Mechanisms and regulations of priming effects in soil

Forskningsoutput: AvhandlingDoktorsavhandling (sammanläggning)

Abstract

Soil organic matter (SOM) plays a significant role in the global carbon (C) and nutrients cycles, not only since SOM is a major storage reservoir of C and plant nutrients, but also since microbial decomposition of SOM releases large quantities of CO2 to the atmosphere. The accelerated or reduced turnover rate of SOM after the input of labile C compounds is a phenomenon known as the priming effect (PE). When the labile C originates from root exudate, the effect is referred to as the rhizosphere PE. The rhizosphere PE has been reported to increase SOM decomposition by up to 380%, but also to reduce SOM decomposition by up to 50% compared to rootless soil. Although PE is an important regulator of SOM decomposition and nutrient cycling, little is known about the mechanisms and regulations of PEs.

In this thesis, I performed several greenhouse experiments with living tree seedlings to investigate how different tree species, light intensity, root exudation rate, elevated CO2 and nitrogen (N) fertilization influence the rhizosphere PE on SOM decomposition and gross N mineralization. I also performed an incubation experiment to compare the effect of increased C and N availability on the depolymerization of native SOM. I further measured the microbial growth rate, microbial community composition and potential enzyme activities to investigate the underlying mechanisms and role of different microbial groups in regulating the PE.

My results showed that the magnitude and direction of the rhizosphere PE differed between plant species. Light intensity also played an important role in regulating the rhizosphere PE, depending on the plant species present. My results further showed that the effect of N-fertilization and elevated CO2 on the partitioning of N between plants and microbes was of importance for SOM decomposition and PEs. Moreover, rhizosphere PE was not dependent on the root exudation rate. Instead, my studies suggest that variation in soil N availability is a key regulator of the PEs. My studies further revealed that fungi are responsible for the PEs, while potential enzyme activities are poor indicators of the PEs.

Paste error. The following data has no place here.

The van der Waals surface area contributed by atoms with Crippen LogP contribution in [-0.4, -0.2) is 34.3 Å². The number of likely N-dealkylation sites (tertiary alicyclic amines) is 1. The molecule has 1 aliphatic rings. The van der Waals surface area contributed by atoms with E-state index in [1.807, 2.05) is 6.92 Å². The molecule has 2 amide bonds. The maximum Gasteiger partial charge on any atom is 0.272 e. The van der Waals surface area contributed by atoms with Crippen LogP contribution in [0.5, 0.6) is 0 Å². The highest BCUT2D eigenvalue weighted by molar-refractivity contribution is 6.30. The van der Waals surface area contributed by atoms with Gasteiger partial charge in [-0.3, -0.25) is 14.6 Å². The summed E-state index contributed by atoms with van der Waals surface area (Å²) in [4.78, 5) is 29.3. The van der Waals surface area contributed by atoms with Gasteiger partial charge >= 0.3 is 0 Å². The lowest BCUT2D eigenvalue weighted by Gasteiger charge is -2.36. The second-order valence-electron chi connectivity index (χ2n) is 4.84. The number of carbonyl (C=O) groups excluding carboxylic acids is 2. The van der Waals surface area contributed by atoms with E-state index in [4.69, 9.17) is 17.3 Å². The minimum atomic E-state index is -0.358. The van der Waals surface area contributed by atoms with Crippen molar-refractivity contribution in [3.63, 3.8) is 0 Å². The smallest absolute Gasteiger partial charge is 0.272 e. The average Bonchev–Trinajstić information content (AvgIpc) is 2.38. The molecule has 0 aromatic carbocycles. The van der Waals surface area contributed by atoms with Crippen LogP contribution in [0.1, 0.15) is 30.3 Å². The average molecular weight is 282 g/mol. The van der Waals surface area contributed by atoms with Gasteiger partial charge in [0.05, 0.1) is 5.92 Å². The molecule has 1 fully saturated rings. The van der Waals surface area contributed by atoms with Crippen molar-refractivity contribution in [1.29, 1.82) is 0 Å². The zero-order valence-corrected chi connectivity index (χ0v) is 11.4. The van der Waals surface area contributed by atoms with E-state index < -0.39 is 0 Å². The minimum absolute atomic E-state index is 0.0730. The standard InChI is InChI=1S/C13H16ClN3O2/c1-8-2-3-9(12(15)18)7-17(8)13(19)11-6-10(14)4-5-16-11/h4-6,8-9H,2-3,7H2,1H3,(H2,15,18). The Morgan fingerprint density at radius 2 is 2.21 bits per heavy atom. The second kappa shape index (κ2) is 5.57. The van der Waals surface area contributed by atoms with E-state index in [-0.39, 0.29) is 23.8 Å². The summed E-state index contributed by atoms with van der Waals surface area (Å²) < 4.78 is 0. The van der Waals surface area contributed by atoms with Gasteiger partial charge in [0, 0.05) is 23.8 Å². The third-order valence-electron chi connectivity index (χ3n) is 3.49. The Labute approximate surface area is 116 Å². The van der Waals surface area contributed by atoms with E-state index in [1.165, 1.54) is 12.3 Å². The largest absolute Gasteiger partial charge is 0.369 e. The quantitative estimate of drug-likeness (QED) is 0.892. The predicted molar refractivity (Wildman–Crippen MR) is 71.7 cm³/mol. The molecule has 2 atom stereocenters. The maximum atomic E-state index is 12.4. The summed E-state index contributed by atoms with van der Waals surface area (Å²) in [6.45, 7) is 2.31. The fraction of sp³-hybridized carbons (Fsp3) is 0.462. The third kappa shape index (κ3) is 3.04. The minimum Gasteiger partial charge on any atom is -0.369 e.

In conclusion, my studies suggest that soil C and N cycling are strongly affected by the PEs caused by living roots. Therefore, the regulation of PEs on SOM decomposition and N mineralization could play an important role in the terrestrial ecosystem's feedback to global change in response to e.g. elevated CO2 and N deposition. My results also demonstrated that the PE is regulated by multiple environmental factors, e.g. plant species, light intensity, atmospheric CO2 concentration, and soil N availability. In order to accurately predict how the PE on soil C and N cycling responds to environmental change, these factors need to be considered more in future studies.

Detaljer

Författare
Enheter & grupper
Forskningsområden

Ämnesklassifikation (UKÄ) – OBLIGATORISK

  • Biologiska vetenskaper
Originalspråkengelska
KvalifikationDoktor
Tilldelande institution
Handledare/Biträdande handledare
Tilldelningsdatum2019 dec 13
UtgivningsortLund
Tryckta ISBN978-91-7895-360-8
Elektroniska ISBN978-91-7895-361-5
StatusPublished - 2019 nov 4
PublikationskategoriForskning

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